The controversial severance package given to Metra's ousted executive director has prompted two lawmakers to urge the McHenry County Board not to reappoint former GOP powerbroker Al Jourdan to the Regional Transportation Authority Board.
Democratic state Rep. Jack Franks and Republican Sen. Dan Duffy urged the County Board in a Monday news release to choose someone "independent and reform-minded" instead of Jourdan.
The County Board had been scheduled to vote to reappoint Jourdan on Tuesday, but the vote will be postponed for reasons County Board Chairwoman Tina Hill said are unrelated.
Jourdan, who spent 30 years as McHenry County Republican Party chairman and about three years as state chairman, has been the county's RTA representative since 2008.
Franks, a longtime critic of how Chicago-area mass transit agencies are run, said that new blood is imperative as the RTA looks into the severance package given by Metra to outgoing Executive Director Alex Clifford. The RTA, which is responsible for financial oversight of Metra, Pace and the Chicago Transit Authority, announced last week that it would examine the deal, which could cost as much as $750,000.
"I'm tired of government by cronyism," said Franks, D-Marengo. "To reform government, you have to do different things. You can't keep reappointing the same good-old-boy patronage network."
Franks and Duffy both called on the County Board to solicit applications from qualified individuals. Under state law, collar county board chairmen have the power to recommend their representatives to mass transit boards, pending full county board approval.
The Metra Board on June 21 accepted Clifford's resignation with eight months remaining on his contract. It approved $422,000 in severance pay, as well as paying Clifford's legal fees, moving expenses and health insurance costs. The agreement also included a gag order preventing Clifford or Metra officials from talking about the settlement.
Clifford, a former executive at the Los Angeles Metropolitan Transportation Authority, was hired in 2011 in the wake of the scandal surrounding longtime Executive Director Phil Pagano. Pagano, who was accused of defrauding Metra of about $475,000, committed suicide in May 2010 by stepping in front of a Metra train near his rural Crystal Lake home, just hours before the Metra board planned to vote to fire him.
Hill, R-Woodstock, said that Jourdan's reappointment will be pulled from Tuesday's agenda for the sole reason that new County Board members can meet with him and get to know him. More than one-third of the County Board's 24 seats changed hands last November.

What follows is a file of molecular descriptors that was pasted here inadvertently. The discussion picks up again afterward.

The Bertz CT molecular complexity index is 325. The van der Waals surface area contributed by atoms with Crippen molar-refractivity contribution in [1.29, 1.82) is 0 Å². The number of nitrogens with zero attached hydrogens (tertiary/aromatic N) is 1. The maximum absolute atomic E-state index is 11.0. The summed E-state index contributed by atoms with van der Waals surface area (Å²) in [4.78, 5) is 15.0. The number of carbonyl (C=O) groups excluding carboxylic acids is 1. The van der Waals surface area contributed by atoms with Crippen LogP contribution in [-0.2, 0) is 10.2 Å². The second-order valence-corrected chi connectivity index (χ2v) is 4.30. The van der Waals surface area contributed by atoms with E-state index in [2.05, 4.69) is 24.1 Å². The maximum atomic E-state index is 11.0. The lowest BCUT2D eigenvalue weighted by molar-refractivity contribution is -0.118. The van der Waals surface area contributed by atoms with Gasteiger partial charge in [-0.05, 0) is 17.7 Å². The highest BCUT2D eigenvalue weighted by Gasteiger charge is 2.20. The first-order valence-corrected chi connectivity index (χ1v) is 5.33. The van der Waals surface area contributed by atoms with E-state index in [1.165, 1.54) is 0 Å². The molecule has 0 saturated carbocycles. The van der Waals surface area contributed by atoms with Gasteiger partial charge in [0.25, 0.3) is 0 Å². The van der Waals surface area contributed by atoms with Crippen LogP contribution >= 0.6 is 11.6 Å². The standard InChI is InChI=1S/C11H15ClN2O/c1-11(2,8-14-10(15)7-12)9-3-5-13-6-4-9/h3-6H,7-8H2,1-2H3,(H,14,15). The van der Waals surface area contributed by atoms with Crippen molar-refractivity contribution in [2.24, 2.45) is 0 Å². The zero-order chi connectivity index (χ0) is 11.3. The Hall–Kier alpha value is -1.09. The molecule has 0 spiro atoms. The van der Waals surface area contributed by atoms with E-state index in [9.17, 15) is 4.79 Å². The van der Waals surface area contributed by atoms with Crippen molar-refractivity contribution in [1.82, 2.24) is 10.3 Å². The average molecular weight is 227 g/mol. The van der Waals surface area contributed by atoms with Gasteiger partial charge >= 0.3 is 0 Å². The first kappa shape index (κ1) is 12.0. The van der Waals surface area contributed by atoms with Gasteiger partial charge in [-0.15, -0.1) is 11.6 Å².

Jourdan's five-year RTA term expired in April, but Hill postponed considering the appointment because state lawmakers were pondering a bill to merge the RTA with the lesser-known Chicago Metropolitan Agency for Planning. The bill was sent back to committee in the Senate and not called for a vote in the spring session.
Hill said that other candidates expressed interest in filling the seat, but they did not have Jourdan's expertise.
Duffy, R-Lake Barrington, disagreed that a more qualified candidate cannot be found in a county the size of McHenry County. And although state law clearly gives Hill the prerogative to recommend a candidate, he said he would like to see a more open process.
"Here we go again, appointing the same people instead of looking at all of the candidates available, and new and creative minds to give us a creative approach and a fresh perspective to get the state back on track," Duffy said.
The sole vote on the Metra Board against accepting Clifford's resignation came from Jack Schaffer, McHenry County's representative. He told the Northwest Herald last week that Clifford was "too honest for Illinois" and was forced out because he wouldn't look the other way on political patronage jobs. Metra Chairman Brad O'Halloran said that Clifford was departing because of a "difference in opinion" on the direction of the rail network.
A bill stripping pension and insurance benefits from future appointees to the four mass-transit boards is awaiting Gov. Pat Quinn's signature. Franks wrote the bill and passed it through the House, and Duffy was chief sponsor in the Senate.